Judge McKenna decided that the ‘absence of any ability effectively to challenge the report renders the complaints procedures unfair and… vitiates the report’. Therefore, consent having been given to proceed with the judicial review, the Ofsted report was quashed. However, this may not be the last word since Ofsted has apparently sought permission to appeal.
It is settled law that public authorities have a duty to act fairly. However, what is fair will vary depending on the nature of the relevant statute and all the facts and circumstances in question. It is therefore worth recalling the ‘classic statement’ by Lord Mustill in R v Secretary of State for the Home Department, ex parte Doody  1 AC 531, namely that:
- Where an act of parliament confers an administrative power, there is a presumption that it will be exercised in a manner which is fair in all the circumstances.
- The standards of fairness are not immutable. They may change with the passage of time, both in the general and in their application to decisions of a particular type.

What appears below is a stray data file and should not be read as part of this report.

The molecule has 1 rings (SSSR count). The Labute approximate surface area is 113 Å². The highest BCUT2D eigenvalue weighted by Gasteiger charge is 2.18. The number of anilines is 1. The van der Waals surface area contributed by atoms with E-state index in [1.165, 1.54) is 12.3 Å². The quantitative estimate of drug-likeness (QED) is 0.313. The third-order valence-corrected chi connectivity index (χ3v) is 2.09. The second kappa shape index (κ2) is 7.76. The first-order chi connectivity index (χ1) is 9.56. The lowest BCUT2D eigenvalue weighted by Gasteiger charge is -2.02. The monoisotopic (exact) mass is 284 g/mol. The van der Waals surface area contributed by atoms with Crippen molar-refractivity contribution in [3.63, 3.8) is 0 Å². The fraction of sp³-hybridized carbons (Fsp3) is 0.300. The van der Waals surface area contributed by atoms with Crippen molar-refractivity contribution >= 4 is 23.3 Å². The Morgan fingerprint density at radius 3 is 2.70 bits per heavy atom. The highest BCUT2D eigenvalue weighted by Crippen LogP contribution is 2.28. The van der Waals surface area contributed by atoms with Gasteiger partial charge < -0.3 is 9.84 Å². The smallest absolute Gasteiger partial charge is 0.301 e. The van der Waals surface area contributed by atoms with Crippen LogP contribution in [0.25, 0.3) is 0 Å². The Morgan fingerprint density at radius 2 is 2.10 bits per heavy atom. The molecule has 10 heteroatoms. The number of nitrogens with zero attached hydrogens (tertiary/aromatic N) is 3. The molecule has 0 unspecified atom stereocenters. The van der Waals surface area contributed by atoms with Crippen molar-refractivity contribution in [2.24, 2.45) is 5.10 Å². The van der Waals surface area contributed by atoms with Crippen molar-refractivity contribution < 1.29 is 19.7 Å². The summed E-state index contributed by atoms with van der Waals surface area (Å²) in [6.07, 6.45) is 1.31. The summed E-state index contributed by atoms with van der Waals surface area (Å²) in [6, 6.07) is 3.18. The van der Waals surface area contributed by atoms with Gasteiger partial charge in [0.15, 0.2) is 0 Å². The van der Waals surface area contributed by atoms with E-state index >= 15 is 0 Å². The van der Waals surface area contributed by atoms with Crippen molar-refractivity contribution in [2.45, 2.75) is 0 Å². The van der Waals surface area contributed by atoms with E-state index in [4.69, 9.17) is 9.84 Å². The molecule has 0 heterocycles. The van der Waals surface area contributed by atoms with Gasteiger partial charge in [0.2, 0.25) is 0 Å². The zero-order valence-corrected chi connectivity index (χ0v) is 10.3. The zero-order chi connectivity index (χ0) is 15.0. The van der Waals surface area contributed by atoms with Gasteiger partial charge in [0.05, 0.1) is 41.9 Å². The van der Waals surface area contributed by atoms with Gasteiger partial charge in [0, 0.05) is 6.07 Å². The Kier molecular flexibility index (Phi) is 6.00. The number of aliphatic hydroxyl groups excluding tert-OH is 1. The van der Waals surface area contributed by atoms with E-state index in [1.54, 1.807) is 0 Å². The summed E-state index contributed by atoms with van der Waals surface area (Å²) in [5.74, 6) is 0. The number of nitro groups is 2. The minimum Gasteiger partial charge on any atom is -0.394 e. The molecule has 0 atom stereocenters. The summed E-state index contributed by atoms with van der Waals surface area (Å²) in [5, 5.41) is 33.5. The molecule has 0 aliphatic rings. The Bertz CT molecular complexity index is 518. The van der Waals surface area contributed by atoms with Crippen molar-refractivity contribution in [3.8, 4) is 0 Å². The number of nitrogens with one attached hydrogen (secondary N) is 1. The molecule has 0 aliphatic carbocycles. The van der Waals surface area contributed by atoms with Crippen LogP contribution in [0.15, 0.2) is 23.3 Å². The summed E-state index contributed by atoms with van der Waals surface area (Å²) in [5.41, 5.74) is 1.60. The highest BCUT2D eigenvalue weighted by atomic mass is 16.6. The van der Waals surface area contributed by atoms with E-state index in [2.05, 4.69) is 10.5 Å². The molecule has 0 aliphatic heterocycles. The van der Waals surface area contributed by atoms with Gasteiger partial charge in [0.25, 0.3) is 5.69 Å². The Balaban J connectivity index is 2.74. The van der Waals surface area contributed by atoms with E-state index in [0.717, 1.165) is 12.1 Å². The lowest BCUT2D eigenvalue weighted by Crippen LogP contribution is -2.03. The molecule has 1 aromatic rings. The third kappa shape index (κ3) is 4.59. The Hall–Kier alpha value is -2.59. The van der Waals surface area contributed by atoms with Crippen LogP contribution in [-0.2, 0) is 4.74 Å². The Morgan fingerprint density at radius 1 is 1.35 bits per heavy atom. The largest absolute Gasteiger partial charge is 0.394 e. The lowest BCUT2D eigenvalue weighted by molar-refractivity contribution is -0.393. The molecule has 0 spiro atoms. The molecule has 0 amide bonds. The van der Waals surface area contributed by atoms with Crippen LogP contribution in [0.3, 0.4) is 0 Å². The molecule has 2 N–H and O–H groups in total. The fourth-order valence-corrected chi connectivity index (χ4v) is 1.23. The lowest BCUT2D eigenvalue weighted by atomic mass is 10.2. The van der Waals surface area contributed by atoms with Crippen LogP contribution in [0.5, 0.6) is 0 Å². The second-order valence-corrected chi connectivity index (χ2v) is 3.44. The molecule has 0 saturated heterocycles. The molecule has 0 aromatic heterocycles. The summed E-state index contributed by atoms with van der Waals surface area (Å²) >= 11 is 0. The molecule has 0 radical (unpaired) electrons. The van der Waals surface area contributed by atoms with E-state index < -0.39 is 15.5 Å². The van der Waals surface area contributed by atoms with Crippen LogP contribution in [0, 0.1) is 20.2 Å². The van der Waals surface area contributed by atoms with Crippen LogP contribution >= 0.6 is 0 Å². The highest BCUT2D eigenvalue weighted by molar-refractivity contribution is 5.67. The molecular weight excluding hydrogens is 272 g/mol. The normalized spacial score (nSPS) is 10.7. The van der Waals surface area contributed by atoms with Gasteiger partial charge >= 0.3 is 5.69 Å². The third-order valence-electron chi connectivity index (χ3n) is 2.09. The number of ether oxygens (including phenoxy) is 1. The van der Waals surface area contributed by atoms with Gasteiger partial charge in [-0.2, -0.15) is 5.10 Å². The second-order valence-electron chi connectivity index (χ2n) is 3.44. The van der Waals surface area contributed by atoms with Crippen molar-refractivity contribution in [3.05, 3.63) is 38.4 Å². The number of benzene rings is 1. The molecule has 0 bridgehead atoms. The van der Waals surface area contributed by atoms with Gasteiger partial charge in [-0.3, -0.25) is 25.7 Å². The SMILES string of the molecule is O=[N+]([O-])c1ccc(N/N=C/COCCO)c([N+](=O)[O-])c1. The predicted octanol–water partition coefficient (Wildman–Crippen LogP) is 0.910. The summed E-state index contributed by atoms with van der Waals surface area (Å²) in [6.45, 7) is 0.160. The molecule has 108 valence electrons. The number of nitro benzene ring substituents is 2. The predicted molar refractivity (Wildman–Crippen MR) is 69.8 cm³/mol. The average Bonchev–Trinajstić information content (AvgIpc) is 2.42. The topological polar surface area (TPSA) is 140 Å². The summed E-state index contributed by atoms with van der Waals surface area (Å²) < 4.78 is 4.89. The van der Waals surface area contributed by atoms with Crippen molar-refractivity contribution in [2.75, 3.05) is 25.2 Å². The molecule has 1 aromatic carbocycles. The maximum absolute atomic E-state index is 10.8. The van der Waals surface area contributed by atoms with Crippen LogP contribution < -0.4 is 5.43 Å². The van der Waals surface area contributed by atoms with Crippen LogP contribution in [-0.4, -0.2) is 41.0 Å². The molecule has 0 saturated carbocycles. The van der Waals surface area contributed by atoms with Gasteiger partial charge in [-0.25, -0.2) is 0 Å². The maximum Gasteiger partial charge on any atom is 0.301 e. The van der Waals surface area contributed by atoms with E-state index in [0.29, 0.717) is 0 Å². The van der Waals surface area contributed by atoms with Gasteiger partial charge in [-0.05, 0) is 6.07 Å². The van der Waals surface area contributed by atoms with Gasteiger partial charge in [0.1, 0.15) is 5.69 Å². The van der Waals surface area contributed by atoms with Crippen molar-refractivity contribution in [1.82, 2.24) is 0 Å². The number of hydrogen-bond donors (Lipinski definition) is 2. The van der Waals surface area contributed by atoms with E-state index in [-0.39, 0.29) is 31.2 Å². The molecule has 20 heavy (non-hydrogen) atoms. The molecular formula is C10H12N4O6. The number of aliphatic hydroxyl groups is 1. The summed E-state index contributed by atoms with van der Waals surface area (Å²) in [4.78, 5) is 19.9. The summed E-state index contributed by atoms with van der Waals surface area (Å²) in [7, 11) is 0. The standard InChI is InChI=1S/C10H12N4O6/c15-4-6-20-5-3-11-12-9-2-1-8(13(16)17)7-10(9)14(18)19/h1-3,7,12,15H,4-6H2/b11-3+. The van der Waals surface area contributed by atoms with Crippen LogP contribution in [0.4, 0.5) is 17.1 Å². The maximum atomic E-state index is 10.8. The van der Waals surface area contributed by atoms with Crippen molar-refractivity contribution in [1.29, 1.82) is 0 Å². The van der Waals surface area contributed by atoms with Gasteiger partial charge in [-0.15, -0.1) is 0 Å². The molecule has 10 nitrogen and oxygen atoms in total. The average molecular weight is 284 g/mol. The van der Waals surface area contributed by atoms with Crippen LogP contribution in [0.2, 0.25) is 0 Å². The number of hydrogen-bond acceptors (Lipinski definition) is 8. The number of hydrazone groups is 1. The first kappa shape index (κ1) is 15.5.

- The principles of fairness are not to be applied by rote identically in every situation. What fairness demands is dependent on the context of the decision, and this is to be taken into account in all its aspects.
- An essential feature of the context is the statute which creates the discretion, as regards both its language and the shape of the legal and administrative system within which the decision is taken.
- Fairness will very often require that a person who may be adversely affected by the decision will have an opportunity to make representations on their own behalf either before the decision is taken… or after it is taken, with a view to procuring its modification; or both.
- Since the person affected usually cannot make worthwhile representations without knowing what factors may weigh against their interests, fairness will very often require that they are informed of the gist of the case which they have to answer.